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Berkley Insurance Australia

NIBA project sets out 2025 goals for broking industry

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The National Insurance Brokers Association (NIBA) has shared with members the outcome of a strategic project that focuses on the future of the industry amid a raft of challenges including regulatory pressures.

CEO Dallas Booth says a webinar on Monday discussed the Broking in 2025 project, and participating broker members heard from the peak body on actions they can consider to ensure their businesses remain viable and strong.

Incoming CEO Philip Kewin, who will start later this month with Mr Booth to retire on October 31 after the transition, took part in the webinar as well.

Mr Booth says there are no plans as yet to release a report on the project, which started two years ago and sets out the four core objectives of what NIBA hopes it can help the industry to achieve.

The four objectives are to increase levels of professionalism across the industry, solidify brokers’ positions as trusted risk advisers to clients, as trusted partners to underwriters and capital providers, as well as advisers to government on general insurance and risks facing communities.

Brokers heard during the webinar that it is crucial they are regarded as competent, professional, ethical and professionals who act with high integrity.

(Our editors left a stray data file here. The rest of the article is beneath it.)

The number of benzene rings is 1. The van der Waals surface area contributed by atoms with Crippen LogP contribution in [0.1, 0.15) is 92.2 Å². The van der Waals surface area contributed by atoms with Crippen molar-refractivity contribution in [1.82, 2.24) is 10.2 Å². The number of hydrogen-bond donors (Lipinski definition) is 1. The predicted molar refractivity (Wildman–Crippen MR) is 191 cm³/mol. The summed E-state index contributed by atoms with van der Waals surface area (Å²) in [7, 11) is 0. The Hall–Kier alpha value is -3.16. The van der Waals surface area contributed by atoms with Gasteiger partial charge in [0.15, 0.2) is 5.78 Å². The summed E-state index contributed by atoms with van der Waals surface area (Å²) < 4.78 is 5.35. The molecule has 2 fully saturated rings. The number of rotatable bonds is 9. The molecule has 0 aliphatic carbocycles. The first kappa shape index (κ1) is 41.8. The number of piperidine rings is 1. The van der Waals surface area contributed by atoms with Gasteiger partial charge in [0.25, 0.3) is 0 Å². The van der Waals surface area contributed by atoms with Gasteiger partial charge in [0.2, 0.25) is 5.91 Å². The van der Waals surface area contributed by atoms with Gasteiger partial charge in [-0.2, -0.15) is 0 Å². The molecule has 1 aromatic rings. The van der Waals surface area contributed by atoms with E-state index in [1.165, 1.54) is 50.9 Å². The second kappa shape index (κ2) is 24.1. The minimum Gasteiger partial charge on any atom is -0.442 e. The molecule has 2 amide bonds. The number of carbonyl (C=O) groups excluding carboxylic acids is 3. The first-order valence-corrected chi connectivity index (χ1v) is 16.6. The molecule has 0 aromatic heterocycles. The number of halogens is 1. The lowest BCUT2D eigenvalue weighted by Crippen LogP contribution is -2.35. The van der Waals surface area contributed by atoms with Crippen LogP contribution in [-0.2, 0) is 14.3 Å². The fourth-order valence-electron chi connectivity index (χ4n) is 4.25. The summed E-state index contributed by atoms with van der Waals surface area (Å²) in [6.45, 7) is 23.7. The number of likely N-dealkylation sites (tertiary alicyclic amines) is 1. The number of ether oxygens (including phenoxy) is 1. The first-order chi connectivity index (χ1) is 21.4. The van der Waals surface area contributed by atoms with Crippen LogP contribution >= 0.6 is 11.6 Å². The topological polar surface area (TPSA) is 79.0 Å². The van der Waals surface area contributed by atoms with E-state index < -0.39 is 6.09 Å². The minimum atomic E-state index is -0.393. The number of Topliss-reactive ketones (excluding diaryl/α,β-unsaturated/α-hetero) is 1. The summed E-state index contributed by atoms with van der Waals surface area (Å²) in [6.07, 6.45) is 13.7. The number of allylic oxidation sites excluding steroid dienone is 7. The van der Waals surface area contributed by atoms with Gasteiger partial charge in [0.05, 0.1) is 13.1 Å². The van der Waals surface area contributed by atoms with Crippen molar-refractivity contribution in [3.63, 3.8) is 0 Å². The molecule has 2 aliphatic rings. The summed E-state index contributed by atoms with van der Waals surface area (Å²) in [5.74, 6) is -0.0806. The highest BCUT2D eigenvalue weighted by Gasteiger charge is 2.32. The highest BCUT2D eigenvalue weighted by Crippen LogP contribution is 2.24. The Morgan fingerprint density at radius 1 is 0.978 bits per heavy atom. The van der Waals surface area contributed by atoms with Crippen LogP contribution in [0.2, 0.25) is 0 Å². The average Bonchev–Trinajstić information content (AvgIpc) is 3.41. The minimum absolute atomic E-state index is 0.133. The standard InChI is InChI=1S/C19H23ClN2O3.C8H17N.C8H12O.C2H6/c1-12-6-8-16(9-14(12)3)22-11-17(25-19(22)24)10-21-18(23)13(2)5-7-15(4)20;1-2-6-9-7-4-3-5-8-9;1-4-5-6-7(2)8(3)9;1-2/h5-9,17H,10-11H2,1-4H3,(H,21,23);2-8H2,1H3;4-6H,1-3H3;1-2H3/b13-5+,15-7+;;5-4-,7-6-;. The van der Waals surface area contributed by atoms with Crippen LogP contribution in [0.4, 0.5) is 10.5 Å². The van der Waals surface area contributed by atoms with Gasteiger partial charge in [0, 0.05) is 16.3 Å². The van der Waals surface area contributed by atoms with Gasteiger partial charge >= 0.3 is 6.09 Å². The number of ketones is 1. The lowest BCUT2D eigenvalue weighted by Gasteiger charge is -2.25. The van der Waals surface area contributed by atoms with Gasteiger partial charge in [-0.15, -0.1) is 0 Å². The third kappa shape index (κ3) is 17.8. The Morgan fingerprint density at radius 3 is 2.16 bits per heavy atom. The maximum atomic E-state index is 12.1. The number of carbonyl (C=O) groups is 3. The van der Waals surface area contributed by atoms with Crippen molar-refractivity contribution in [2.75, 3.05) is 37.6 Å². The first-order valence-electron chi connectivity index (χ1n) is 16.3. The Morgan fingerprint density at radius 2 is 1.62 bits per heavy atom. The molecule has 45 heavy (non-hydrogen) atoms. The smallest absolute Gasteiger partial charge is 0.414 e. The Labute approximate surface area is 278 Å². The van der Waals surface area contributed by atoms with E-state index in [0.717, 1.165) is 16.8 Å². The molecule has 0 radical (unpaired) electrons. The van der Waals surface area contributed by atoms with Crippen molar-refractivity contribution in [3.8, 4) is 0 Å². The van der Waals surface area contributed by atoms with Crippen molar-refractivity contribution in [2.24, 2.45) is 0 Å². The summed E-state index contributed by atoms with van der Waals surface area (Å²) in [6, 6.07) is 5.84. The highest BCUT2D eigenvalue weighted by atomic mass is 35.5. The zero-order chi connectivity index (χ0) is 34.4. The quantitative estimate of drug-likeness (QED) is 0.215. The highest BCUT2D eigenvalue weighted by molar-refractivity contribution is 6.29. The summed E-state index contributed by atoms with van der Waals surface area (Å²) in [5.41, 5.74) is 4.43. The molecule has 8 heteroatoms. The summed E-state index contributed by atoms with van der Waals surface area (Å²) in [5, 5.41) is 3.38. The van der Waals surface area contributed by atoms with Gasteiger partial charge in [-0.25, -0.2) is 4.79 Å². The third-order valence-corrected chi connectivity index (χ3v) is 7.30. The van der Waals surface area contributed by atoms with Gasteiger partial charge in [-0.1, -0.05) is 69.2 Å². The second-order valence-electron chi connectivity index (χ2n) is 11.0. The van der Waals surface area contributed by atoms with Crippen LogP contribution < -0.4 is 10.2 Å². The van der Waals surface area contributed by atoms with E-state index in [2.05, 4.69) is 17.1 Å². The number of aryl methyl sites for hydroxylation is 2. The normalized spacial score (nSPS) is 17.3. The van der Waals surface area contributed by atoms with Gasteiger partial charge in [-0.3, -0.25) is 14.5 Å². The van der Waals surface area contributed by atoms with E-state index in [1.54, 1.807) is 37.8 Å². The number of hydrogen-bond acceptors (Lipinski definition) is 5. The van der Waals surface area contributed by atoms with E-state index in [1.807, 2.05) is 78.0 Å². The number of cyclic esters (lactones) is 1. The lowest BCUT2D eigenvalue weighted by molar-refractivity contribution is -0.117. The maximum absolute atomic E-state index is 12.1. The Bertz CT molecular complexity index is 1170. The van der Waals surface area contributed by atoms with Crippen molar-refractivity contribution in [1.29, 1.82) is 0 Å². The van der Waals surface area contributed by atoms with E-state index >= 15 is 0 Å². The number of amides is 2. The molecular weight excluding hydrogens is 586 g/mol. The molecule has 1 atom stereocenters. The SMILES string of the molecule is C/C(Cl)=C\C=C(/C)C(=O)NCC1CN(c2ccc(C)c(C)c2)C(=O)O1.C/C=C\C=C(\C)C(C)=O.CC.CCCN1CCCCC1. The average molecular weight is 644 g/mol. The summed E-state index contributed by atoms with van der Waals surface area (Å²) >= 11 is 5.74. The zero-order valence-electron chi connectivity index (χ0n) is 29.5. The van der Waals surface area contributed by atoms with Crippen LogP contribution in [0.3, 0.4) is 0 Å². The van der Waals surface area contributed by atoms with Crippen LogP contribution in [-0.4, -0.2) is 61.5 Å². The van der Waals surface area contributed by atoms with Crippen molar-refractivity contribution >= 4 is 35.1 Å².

“The key findings from the project are in relation to what it means for broking firms, and the clusters,” Mr Booth told today. “We can present these recommendations to our members, and to the industry now.

“We can't direct firms as to how to act and how to operate but this is the advice coming from the NIBA Board as to what needs to be done for the industry to be successful in 2025.

“It's now up to the member firms and in many cases, individual brokers to take account of the recommendations.”

The recommendations include ways to implement strategies to help brokers strengthen further their roles as “trusted advisers” of clients.

During the webinar, NIBA President Dianne Phelan questioned if intermediaries might refuse to call themselves insurance brokers by 2025 because their role already encompasses so much more than brokering insurance deals.

Mr Booth says it’s a “valid observation” from Ms Phelan.

“I think it reflects the thinking about the broader positioning of broking,” he told “I think what [she] is referring to is that insurance brokers do more than [taking a client’s business to the market].

“And the relationship between the broker and the client is not just the broking role. It’s actually advice and guidance on risk and risk management. [That] is more accurate. Now what word is used to attach to that, we’ll have to let that emerge.”

He says the Broking in 2025 project came about after NIBA Vice President Ward Dedman in 2019 flagged the need for the industry take control of its destiny in the face of external challenges such regulatory reforms and potential changes in the economy.

“He started to ask the question ‘shouldn’t we be taking control of our own destiny and shouldn’t we work out what our destiny should be, and work out what needs to be done to achieve that destiny, to be successful as a profession, to be successful as insurance brokers and to be successful in terms of looking at advising and guiding and assisting clients’,” Mr Booth said.